David S.

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+3

Rod:
Children standing around on the footway 'socialising' is not necessarily a problem but when they are on their bikes they become unpredictable and a danger to themselves. Urban speed limits do reflect the character of residential and built-up areas and some degree of 'reasonable use of the highway' may come into it, but I don't believe that children playing in the road should be taken into account - that's what playgrounds, parks, open spaces and private gardens are for.

As I've said, I'm all for reducing speeds but let's not create more hazards by doing so, otherwise it's one step forward and two steps back.
Hugh Jones, Cheshire

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+2

Rod
Sarcasm is the lowest form of wit. There is nothing wrong with my IT skills. I steer clear of your website because of the utterly misleading content to be found there.
Eric Bridgstock, Independent Road Safety Research, St Albans

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-5

Hugh
Regarding "socialising children" being hazards. In such a case shouldn't such hazards be taken into account when local authorities set speed limits?
Rod King, 20's Plenty for Us

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-1

Hugh

On the subject of football. Actually, I never mentioned football. I was thinking of "play" in its loosest form. But whilst you have brought it up and referred to the Highways Act, I did look it up and found Section 161 para 3:

"If a person plays at football or any other game on a highway to the annoyance of a user of the highway he is guilty of an offence and liable to a fine not exceeding [F3level 1 on the standard scale]."

Hence I can understand the police officer's comment because in order for it to be an offence there appears to be a requirement for an "annoyance to a user of the highway".

I am sure that we can both agree that "annoyance" may be quite a subjective.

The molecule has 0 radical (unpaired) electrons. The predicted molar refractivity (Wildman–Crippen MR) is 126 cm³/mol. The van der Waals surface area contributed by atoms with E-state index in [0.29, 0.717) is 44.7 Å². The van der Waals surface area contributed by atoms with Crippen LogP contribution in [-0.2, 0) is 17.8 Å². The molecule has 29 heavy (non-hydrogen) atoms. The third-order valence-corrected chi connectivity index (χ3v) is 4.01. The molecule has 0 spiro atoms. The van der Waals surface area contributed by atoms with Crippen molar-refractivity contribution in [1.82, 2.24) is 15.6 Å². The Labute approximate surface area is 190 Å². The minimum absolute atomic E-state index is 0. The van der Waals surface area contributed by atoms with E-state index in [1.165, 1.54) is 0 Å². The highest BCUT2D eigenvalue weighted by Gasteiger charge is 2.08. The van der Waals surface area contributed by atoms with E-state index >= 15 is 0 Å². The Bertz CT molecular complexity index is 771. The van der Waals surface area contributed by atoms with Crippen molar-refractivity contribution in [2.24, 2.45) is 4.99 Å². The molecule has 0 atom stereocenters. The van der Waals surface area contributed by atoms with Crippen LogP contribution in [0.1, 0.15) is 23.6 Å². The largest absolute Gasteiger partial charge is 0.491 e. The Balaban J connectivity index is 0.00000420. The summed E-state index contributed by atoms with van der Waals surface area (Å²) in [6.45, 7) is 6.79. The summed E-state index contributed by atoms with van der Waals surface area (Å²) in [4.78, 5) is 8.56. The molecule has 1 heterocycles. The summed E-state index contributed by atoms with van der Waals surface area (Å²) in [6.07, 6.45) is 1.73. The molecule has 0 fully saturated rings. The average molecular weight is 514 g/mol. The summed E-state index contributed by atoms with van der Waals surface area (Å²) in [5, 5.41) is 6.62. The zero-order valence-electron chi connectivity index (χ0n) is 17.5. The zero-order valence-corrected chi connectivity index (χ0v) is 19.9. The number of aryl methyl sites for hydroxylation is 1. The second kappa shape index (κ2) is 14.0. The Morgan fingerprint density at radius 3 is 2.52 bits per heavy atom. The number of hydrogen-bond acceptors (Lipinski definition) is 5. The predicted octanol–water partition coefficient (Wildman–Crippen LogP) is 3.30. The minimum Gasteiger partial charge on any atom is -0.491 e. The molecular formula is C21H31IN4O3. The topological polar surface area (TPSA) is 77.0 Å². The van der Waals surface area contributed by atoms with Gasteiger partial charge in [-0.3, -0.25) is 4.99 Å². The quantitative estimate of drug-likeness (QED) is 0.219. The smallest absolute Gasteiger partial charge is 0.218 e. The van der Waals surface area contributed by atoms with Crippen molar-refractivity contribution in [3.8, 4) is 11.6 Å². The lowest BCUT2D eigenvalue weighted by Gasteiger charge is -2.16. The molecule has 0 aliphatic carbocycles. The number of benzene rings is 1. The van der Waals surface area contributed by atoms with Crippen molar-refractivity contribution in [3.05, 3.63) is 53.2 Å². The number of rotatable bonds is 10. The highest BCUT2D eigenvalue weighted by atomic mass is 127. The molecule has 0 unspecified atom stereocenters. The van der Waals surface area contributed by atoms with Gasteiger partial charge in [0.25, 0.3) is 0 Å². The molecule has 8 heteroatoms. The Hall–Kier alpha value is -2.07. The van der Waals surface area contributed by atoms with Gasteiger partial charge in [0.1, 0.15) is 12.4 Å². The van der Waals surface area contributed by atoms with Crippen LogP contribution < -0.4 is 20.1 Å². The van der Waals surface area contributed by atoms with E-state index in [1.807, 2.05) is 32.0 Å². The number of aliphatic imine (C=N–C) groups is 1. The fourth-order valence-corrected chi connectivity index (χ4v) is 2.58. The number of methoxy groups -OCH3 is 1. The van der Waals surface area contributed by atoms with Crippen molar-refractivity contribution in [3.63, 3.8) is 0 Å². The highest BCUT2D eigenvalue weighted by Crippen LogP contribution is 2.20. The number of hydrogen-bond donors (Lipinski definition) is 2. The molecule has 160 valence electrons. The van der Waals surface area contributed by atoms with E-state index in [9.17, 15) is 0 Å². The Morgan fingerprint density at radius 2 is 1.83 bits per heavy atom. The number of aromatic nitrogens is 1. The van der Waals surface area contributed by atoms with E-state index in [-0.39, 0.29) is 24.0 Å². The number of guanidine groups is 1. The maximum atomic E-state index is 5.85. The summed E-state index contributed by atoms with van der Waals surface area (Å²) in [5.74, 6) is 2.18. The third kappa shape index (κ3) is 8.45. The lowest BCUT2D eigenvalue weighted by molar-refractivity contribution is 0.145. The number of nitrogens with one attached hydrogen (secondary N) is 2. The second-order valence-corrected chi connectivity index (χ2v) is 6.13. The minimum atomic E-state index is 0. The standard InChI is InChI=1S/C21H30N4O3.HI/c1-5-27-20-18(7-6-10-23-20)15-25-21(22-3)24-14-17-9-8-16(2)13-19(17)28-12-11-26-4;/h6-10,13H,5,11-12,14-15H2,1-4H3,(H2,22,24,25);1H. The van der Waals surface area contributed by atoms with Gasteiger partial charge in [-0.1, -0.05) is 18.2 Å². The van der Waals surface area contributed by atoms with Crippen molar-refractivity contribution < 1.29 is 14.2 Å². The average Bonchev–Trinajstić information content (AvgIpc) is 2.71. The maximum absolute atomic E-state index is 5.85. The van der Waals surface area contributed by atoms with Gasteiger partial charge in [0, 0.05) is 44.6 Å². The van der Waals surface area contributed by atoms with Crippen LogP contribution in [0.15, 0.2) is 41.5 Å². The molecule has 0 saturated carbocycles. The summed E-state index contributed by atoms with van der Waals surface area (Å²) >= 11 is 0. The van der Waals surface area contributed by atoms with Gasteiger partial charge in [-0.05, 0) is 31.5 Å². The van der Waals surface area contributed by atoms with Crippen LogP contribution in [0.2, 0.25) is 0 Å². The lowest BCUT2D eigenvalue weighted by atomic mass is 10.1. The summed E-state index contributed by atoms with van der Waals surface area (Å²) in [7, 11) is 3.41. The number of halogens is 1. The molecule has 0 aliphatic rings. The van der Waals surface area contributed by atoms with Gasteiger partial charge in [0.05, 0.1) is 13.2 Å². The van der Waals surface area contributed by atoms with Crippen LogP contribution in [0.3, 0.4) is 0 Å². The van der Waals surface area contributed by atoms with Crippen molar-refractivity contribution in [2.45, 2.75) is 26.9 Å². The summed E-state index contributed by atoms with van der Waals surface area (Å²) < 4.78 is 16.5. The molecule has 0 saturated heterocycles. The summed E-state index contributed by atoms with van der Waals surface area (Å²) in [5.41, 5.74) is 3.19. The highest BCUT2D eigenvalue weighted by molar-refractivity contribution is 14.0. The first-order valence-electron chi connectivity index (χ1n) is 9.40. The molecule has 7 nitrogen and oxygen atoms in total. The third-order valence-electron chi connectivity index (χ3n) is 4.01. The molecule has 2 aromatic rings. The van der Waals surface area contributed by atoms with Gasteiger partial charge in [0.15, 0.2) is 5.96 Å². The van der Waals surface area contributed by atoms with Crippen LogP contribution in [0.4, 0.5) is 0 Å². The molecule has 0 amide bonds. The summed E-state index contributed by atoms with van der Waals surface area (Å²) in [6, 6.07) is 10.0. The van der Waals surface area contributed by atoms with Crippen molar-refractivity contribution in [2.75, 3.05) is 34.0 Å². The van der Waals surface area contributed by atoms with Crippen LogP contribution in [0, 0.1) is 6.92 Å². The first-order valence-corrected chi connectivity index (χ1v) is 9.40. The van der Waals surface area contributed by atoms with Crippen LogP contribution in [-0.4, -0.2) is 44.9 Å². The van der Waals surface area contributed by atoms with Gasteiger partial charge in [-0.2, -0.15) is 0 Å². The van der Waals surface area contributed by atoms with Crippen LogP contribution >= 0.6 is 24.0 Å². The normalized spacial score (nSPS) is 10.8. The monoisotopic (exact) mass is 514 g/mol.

Game appears to be defined as:

1) A form of competitive activity or sport played according to rules.
or
2) An activity that one engages in for amusement:

So it would appear that this covers any form of amusement on the highway that may be an annoyance to another road user.
Rod King, 20's Plenty for Us

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Eric and Idris

Obviously you have not read our press release. My apologies. I appear to have over-estimated your IT skills.

Our press release, like all our releases and briefing sheets, provides details of reports or web pages we quote from. We do this because we think it far more effective to quote what other recognised bodies such as local authorities or research institutes have reported.

There are two ways to find our press release:

1) Try googling 20mph edinburgh 20's plenty for us. I think you will find our press release is at the top of the list

or

2) Look to the top of this page and you will see the words "20's Plenty for Us" in red letters. If you click on this then you will open our press release.

I trust that this helps.
Rod King, 20's Plenty for Us

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-1

Idris
It's an offence under legislation not to have a MOT certificate whilst using a vehicle on a road but it's not a criminal offence or crime. That would be, say, altering or stealing the MOT a crime. Same would happen with a tax disc if that had been used fraudulently, a crime, but not having one or failing to display one only an offence.... no power of arrest is the answer. Where a power of arrest exists in law it becomes a crime. Where legislation makes it an offence without powers of arrest.... not classified as a crime.
bob craven Lancs

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Rod and Idris:
For information, Section 161 Highways Act 1980 covers the playing of football on the highway (and other nuisances). It's a long time since I dealt with this sort of thing, but as far as I know it is still valid.
Hugh Jones, Cheshire

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+4

Although Eric asked Rod for a link to the report he failed to provide one, nor can I find any such link anywhere in this item.

Rod - please provide that link, and while you are at it, please explain why your "news" item refers to a report apparently more than a year old.

I should also add that I agree with Hugh's points, that encouraging children to play in roads carrying vehicle traffic cannot be a good idea, and that I am puzzled by how, as the police officer apparently said, that anything can be unlawful but not a criminal offence!
Idris Francis Fight Back With Facts Petersfield

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-1

Rod
The problem with your press releases is that they focus on subjects such as children playing in the road, levels of public support (from an ill-informed and misled public) and rarely (if ever) address measured effects on casualties. I'm interested in road safety, not your latest utopian vision of the "urban realm" or other such jargon.